O Everlasting God, who hast ordained and constituted the services of angels 'and men in a wonderful order; Mercifully Grant that; as thy holy angels always do thee service in heaven, so by thy appointment they may succour and defend us on earth, through Jesus Christ our Lord. Amen.
N this day the church expresses her thank
fulness to God for the many benefits she derives from the ministry of holy angels, and implores a continuance of their important ministrations on her behalf. And ás St. Michael is mentioned in Scripture as an angel of great power and dignity, and as especially engaged in watching over the interests of the church, he is particularized in her grateful memorial of Divine goodness. *
From the title of our collect it is evident that our church supposes the personage who in Scriptüre bears the name of Michael to be a created angel, though one of the highest order. There are however many learned men, who rather sup
, pose that Michael is a name of the uncreated Angel of the covenant, to whose gracious office towards His church they think the actions attributed to Michael may well be assigned; and that the interpretation of the name, who is as God,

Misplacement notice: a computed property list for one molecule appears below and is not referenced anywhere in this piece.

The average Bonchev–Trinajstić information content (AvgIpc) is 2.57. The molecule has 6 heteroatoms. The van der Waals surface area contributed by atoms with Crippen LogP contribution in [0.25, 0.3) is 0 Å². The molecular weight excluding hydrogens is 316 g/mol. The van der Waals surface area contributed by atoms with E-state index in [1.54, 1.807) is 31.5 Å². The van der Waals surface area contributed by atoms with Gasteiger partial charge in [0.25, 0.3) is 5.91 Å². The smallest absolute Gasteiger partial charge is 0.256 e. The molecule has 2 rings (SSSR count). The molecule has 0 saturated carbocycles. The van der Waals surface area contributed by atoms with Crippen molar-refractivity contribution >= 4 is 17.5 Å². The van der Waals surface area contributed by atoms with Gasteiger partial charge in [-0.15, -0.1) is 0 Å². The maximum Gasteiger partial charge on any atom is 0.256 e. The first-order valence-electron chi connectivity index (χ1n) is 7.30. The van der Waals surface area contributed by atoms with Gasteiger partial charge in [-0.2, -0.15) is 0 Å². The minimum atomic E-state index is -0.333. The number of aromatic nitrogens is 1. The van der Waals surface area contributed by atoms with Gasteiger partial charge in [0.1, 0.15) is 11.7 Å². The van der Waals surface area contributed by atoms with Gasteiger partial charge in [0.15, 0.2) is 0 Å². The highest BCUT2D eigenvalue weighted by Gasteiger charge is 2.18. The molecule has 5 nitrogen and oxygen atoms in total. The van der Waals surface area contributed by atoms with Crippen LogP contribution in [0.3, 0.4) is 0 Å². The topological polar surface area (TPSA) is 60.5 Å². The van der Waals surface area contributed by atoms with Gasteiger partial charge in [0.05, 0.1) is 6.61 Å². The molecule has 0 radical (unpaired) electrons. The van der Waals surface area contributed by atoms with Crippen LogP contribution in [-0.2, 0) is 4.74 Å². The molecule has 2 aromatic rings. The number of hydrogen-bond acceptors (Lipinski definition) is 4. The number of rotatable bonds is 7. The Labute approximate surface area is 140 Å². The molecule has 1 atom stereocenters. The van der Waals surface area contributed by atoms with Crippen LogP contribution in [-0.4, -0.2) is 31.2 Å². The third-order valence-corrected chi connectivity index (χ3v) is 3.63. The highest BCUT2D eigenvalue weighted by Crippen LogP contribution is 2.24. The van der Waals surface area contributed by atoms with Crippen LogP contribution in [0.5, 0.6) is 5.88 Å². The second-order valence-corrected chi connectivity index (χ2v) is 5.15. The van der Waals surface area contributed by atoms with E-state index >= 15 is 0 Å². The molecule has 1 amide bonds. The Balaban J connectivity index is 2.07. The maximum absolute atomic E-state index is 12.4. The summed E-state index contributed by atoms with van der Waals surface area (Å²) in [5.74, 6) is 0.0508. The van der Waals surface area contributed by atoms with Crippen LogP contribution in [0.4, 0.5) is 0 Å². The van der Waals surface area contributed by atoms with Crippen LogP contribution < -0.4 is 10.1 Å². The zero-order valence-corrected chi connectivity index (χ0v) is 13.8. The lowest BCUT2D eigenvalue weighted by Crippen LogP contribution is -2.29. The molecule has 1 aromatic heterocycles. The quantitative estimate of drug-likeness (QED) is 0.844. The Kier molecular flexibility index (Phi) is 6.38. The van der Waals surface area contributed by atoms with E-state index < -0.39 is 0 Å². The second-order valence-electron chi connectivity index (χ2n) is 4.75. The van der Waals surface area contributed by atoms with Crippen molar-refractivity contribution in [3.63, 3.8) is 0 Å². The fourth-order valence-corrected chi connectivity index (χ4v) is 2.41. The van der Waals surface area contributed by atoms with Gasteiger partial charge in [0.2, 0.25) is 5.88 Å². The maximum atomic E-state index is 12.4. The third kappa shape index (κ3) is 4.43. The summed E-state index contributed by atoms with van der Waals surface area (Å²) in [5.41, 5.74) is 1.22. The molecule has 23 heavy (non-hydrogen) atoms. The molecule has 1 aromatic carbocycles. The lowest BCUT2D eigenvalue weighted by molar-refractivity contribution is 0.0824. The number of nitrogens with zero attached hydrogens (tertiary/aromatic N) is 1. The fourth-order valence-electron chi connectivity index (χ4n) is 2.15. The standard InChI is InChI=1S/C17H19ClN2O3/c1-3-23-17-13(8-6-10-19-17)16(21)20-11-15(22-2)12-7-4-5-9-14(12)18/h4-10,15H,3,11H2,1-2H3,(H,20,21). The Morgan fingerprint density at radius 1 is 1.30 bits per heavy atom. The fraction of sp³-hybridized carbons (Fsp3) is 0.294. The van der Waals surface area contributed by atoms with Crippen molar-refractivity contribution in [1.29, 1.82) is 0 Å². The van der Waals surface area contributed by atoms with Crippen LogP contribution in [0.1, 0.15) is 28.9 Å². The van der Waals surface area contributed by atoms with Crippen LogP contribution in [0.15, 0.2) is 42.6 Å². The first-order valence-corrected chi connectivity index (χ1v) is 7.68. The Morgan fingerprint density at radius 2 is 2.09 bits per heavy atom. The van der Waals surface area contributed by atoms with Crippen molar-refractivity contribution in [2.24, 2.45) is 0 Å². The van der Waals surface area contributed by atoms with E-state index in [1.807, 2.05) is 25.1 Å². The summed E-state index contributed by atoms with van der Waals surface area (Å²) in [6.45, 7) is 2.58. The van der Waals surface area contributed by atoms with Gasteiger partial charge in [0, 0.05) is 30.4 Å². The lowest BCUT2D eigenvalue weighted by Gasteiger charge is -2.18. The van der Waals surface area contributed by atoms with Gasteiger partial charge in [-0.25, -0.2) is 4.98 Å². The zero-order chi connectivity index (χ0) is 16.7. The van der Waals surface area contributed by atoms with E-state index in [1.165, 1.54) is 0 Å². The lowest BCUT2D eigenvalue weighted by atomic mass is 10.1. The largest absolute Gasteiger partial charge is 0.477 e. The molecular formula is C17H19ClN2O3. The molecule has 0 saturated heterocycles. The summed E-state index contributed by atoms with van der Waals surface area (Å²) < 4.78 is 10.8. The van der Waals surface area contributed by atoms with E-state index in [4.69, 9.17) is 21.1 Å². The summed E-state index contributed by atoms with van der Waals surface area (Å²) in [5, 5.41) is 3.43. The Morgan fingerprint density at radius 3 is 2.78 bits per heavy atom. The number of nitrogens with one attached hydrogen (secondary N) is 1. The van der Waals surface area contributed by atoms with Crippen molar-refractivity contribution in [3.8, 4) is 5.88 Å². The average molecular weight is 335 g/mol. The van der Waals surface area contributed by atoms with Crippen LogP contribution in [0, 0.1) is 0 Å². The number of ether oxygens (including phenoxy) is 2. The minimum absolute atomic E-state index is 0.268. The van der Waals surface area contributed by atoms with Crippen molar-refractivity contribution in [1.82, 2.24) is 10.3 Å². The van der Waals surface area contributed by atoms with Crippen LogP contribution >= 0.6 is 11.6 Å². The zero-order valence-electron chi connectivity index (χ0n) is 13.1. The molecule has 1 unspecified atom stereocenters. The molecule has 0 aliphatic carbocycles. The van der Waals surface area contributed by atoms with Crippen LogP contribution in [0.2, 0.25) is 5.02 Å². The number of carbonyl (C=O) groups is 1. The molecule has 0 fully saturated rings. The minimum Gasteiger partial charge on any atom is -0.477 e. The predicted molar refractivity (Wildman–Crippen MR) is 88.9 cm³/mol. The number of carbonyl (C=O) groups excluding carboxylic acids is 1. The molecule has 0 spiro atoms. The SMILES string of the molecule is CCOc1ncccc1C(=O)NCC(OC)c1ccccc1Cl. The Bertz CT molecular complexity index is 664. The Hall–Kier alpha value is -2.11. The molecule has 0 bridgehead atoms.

** See Wheatly, p. 235. Oxford edition,
strengthens this opinion. (Comp. Dan. X. 13. Jude 9. Rev. xii. 7.*)
Concerning the nature and office of those incorporeal intelligences whom we denominate angels, we can have no information but what is derived from Scripture; beyond which if we venture, we plunge into a boundless ocean of vain conjecture. On this subject both Jews and Christians have indulged in speculations which are wholly futile and unprofitable.
The term angel is a name of office, and signifies no more than a messenger, whether embodied or unembodied; and it is applied to the agents of material nature, to men, to created intelligent spirits, and to the second person of Jehovah, the incarnate Son of God. To distinguish accurately whether the one or the other of these is intended by the word, as used in some passages of Scripture, is by no means an easy task.